Fulfillment house licensees now may only provide services related to the shipment of wine into or within Tennessee and only for wineries or direct shippers licensed in the state. They must use a common carrier for shipping and obtain the signature of a person 21-years or older upon delivery. Fulfillment house licensees must verify, maintain and submit data to the Alcoholic Beverage Commission (ABC) on a quarterly basis. Fulfillment houses will be subject to punishment by fine, suspension, or revocation of licensure if they fail to verify, maintain and submit these records. The companion bill awaits passage in the Senate chamber.

Telehealth availabilityHouse Republicans last week passed legislation that will expand telehealth options for behavioral health services.

Present Tennessee telehealth statute does not recognize audio-only telehealth services as eligible for reimbursement under certain circumstances. House Bill

620 amends the current statute on provider-based telemedicine and allows for the use of HIPAA-compliant audio-only technology for behavioral health services if other means are unavailable.

The ability to provide therapy services over the telephone was proven to be beneficial throughout the coronavirus pandemic for patients and providers alike. This legislation ensures that this option will continue to be available for those seeking behavioral health help and treatment.

Criminal justice reformTwo major criminal justice reform bills advanced through House committees last week. Both are proposals from Gov. Bill Lee’s legislative package and are part of his efforts to reform criminal justice in Tennessee. The bills reflect changes recommended by the Tennessee Criminal Justice Reinvestment Task Force.

The task force’s key findings showed more than half of Tennessee’s prisoners released from custody are back in jail within three years. Tennessee’s high incarceration rates are fueled by non-violent drug and property offenses, which have increased the state’s custody population growth by more than 50% since 2009. House Bill 784 provides by alternatives to incarceration expanding Tennessee’s successful Recovery Court System, which includes Veterans Courts,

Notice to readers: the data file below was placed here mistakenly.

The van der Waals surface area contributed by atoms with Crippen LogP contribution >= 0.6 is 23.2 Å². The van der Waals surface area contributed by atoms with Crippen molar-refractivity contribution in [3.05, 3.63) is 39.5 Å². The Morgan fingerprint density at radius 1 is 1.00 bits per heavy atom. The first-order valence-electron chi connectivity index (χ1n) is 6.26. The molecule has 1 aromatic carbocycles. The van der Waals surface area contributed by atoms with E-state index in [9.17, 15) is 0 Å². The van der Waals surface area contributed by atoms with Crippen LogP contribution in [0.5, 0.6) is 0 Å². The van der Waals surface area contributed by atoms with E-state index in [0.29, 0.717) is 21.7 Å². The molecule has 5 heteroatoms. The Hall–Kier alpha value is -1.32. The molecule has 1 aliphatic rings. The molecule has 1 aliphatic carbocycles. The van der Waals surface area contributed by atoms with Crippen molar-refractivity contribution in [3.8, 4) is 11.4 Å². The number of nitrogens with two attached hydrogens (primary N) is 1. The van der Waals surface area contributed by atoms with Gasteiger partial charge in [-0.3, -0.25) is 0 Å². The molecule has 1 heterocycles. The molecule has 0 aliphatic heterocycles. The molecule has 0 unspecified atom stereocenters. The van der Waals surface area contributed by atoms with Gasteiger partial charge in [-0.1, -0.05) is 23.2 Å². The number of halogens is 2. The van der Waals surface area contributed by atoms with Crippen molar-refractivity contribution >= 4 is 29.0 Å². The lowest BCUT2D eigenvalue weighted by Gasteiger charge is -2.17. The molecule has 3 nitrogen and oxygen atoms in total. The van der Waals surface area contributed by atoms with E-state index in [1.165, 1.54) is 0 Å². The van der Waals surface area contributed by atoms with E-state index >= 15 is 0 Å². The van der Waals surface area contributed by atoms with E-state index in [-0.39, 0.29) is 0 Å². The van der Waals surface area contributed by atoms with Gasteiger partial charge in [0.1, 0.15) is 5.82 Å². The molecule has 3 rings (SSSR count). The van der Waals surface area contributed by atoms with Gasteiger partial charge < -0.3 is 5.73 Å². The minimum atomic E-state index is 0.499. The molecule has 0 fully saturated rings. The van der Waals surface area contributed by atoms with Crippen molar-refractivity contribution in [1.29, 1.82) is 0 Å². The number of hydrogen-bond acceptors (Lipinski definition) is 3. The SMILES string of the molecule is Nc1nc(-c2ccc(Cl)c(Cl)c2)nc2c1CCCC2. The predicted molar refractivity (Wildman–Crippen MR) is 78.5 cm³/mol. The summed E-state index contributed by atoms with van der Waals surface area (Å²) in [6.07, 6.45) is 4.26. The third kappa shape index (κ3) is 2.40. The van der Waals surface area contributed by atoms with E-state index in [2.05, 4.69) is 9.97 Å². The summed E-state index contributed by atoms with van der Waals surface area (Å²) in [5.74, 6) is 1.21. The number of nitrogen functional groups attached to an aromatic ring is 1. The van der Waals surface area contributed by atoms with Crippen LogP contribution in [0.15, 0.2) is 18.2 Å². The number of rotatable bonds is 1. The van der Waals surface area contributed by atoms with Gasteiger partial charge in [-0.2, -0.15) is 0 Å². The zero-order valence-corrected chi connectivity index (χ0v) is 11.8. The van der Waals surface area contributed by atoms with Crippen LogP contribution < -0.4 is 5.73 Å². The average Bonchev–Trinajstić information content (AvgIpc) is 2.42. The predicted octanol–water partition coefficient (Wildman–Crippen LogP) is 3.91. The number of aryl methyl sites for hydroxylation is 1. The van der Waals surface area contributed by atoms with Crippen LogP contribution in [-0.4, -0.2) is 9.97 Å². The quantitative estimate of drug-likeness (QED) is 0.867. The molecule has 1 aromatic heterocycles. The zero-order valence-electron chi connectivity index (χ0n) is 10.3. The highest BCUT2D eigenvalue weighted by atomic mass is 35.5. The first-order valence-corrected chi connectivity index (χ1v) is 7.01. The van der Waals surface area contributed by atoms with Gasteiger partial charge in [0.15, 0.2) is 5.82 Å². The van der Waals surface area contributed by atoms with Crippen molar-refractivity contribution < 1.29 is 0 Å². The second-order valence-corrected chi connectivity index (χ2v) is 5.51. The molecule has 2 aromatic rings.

Mental Health Courts and Drug Courts for those charged with misdemeanor assaults.

The Alternatives to Incarceration bill establishes criteria for revoking community supervision status, updates the permitted amount of time that an individual can be sentenced to probation and limits the ability to revoke supervision for non-criminal violations of conditions, also known as technical violations. This bill also proposes a redesign of the Community Corrections program.

These courts have an excellent track record for individuals who require specialized and highly accountable treatment.

House Bill 784 gives judges the discretion to provide treatment for individuals who need it when the facts of their case indicate that a recovery court is the best correction option available.